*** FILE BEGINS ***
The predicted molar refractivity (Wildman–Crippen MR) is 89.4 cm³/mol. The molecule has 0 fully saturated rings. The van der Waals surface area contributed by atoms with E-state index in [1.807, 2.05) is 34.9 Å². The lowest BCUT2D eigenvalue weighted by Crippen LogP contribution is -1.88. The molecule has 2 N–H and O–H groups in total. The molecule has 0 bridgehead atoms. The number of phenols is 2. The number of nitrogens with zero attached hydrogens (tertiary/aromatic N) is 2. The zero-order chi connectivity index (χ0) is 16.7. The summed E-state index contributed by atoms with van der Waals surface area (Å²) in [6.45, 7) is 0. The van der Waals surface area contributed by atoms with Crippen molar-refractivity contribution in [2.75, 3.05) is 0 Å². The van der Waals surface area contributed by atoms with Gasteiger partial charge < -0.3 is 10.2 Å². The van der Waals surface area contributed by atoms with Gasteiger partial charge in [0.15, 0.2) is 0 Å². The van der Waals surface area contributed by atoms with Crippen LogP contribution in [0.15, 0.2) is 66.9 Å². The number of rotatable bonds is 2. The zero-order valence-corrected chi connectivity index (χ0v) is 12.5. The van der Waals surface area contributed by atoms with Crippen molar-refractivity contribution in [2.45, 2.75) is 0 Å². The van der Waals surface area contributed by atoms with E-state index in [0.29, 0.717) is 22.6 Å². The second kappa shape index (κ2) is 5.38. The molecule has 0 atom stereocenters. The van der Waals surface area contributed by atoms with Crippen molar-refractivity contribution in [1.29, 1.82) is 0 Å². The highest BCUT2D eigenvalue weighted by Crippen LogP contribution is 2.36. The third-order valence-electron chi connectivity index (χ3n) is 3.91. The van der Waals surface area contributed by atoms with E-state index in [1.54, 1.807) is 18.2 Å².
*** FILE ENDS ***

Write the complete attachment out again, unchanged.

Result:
The predicted molar refractivity (Wildman–Crippen MR) is 89.4 cm³/mol. The molecule has 0 fully saturated rings. The van der Waals surface area contributed by atoms with E-state index in [1.807, 2.05) is 34.9 Å². The lowest BCUT2D eigenvalue weighted by Crippen LogP contribution is -1.88. The molecule has 2 N–H and O–H groups in total. The molecule has 0 bridgehead atoms. The number of phenols is 2. The number of nitrogens with zero attached hydrogens (tertiary/aromatic N) is 2. The zero-order chi connectivity index (χ0) is 16.7. The summed E-state index contributed by atoms with van der Waals surface area (Å²) in [6.45, 7) is 0. The van der Waals surface area contributed by atoms with Crippen molar-refractivity contribution in [2.75, 3.05) is 0 Å². The van der Waals surface area contributed by atoms with Gasteiger partial charge < -0.3 is 10.2 Å². The van der Waals surface area contributed by atoms with Gasteiger partial charge in [0.15, 0.2) is 0 Å². The van der Waals surface area contributed by atoms with Crippen LogP contribution in [0.15, 0.2) is 66.9 Å². The number of rotatable bonds is 2. The zero-order valence-corrected chi connectivity index (χ0v) is 12.5. The van der Waals surface area contributed by atoms with Crippen molar-refractivity contribution in [2.45, 2.75) is 0 Å². The van der Waals surface area contributed by atoms with E-state index in [0.29, 0.717) is 22.6 Å². The second kappa shape index (κ2) is 5.38. The molecule has 0 atom stereocenters. The van der Waals surface area contributed by atoms with Crippen molar-refractivity contribution in [1.29, 1.82) is 0 Å². The highest BCUT2D eigenvalue weighted by Crippen LogP contribution is 2.36. The third-order valence-electron chi connectivity index (χ3n) is 3.91. The van der Waals surface area contributed by atoms with E-state index in [1.54, 1.807) is 18.2 Å².